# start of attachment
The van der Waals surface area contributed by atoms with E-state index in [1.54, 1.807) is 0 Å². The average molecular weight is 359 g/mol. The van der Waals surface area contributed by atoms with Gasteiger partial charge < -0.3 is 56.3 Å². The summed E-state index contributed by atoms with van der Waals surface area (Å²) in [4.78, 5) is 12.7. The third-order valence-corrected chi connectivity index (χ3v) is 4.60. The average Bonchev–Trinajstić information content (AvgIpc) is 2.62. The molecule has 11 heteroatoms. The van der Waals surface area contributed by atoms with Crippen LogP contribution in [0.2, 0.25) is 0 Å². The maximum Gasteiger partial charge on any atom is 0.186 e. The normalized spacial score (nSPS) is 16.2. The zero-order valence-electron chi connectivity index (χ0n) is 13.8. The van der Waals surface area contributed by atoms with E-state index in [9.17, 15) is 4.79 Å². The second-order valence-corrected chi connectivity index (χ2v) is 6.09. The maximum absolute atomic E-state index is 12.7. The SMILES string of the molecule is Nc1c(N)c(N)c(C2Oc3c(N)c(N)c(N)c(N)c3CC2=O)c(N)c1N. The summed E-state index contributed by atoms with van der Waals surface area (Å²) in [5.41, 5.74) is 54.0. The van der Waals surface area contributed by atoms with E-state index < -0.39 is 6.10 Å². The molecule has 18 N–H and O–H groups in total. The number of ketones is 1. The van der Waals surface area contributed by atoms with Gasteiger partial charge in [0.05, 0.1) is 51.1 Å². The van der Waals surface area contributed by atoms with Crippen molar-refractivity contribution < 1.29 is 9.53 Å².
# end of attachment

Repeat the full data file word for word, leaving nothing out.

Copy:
The van der Waals surface area contributed by atoms with E-state index in [1.54, 1.807) is 0 Å². The average molecular weight is 359 g/mol. The van der Waals surface area contributed by atoms with Gasteiger partial charge < -0.3 is 56.3 Å². The summed E-state index contributed by atoms with van der Waals surface area (Å²) in [4.78, 5) is 12.7. The third-order valence-corrected chi connectivity index (χ3v) is 4.60. The average Bonchev–Trinajstić information content (AvgIpc) is 2.62. The molecule has 11 heteroatoms. The van der Waals surface area contributed by atoms with Crippen LogP contribution in [0.2, 0.25) is 0 Å². The maximum Gasteiger partial charge on any atom is 0.186 e. The normalized spacial score (nSPS) is 16.2. The zero-order valence-electron chi connectivity index (χ0n) is 13.8. The van der Waals surface area contributed by atoms with E-state index in [9.17, 15) is 4.79 Å². The second-order valence-corrected chi connectivity index (χ2v) is 6.09. The maximum absolute atomic E-state index is 12.7. The SMILES string of the molecule is Nc1c(N)c(N)c(C2Oc3c(N)c(N)c(N)c(N)c3CC2=O)c(N)c1N. The summed E-state index contributed by atoms with van der Waals surface area (Å²) in [5.41, 5.74) is 54.0. The van der Waals surface area contributed by atoms with E-state index < -0.39 is 6.10 Å². The molecule has 18 N–H and O–H groups in total. The number of ketones is 1. The van der Waals surface area contributed by atoms with Gasteiger partial charge in [0.05, 0.1) is 51.1 Å². The van der Waals surface area contributed by atoms with Crippen molar-refractivity contribution < 1.29 is 9.53 Å².